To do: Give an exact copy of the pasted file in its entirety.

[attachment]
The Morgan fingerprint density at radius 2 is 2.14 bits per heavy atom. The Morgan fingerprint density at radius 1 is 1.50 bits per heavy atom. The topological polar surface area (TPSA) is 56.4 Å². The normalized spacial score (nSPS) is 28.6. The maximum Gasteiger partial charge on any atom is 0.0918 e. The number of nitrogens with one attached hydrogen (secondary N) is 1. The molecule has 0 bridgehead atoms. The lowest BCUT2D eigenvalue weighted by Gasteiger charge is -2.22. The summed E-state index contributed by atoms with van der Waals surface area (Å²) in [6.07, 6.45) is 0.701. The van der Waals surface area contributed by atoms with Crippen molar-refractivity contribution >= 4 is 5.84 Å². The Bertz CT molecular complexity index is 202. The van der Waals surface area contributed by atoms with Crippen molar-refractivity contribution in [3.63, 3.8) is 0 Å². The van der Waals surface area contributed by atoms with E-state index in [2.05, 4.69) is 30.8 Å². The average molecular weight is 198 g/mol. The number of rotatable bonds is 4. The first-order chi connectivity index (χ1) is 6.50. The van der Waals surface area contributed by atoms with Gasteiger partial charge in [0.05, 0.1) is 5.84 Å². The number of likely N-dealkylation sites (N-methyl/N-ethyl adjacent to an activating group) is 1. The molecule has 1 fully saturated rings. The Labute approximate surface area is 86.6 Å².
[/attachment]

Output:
The Morgan fingerprint density at radius 2 is 2.14 bits per heavy atom. The Morgan fingerprint density at radius 1 is 1.50 bits per heavy atom. The topological polar surface area (TPSA) is 56.4 Å². The normalized spacial score (nSPS) is 28.6. The maximum Gasteiger partial charge on any atom is 0.0918 e. The number of nitrogens with one attached hydrogen (secondary N) is 1. The molecule has 0 bridgehead atoms. The lowest BCUT2D eigenvalue weighted by Gasteiger charge is -2.22. The summed E-state index contributed by atoms with van der Waals surface area (Å²) in [6.07, 6.45) is 0.701. The van der Waals surface area contributed by atoms with Crippen molar-refractivity contribution >= 4 is 5.84 Å². The Bertz CT molecular complexity index is 202. The van der Waals surface area contributed by atoms with Crippen molar-refractivity contribution in [3.63, 3.8) is 0 Å². The van der Waals surface area contributed by atoms with E-state index in [2.05, 4.69) is 30.8 Å². The average molecular weight is 198 g/mol. The number of rotatable bonds is 4. The first-order chi connectivity index (χ1) is 6.50. The van der Waals surface area contributed by atoms with Gasteiger partial charge in [0.05, 0.1) is 5.84 Å². The number of likely N-dealkylation sites (N-methyl/N-ethyl adjacent to an activating group) is 1. The molecule has 1 fully saturated rings. The Labute approximate surface area is 86.6 Å².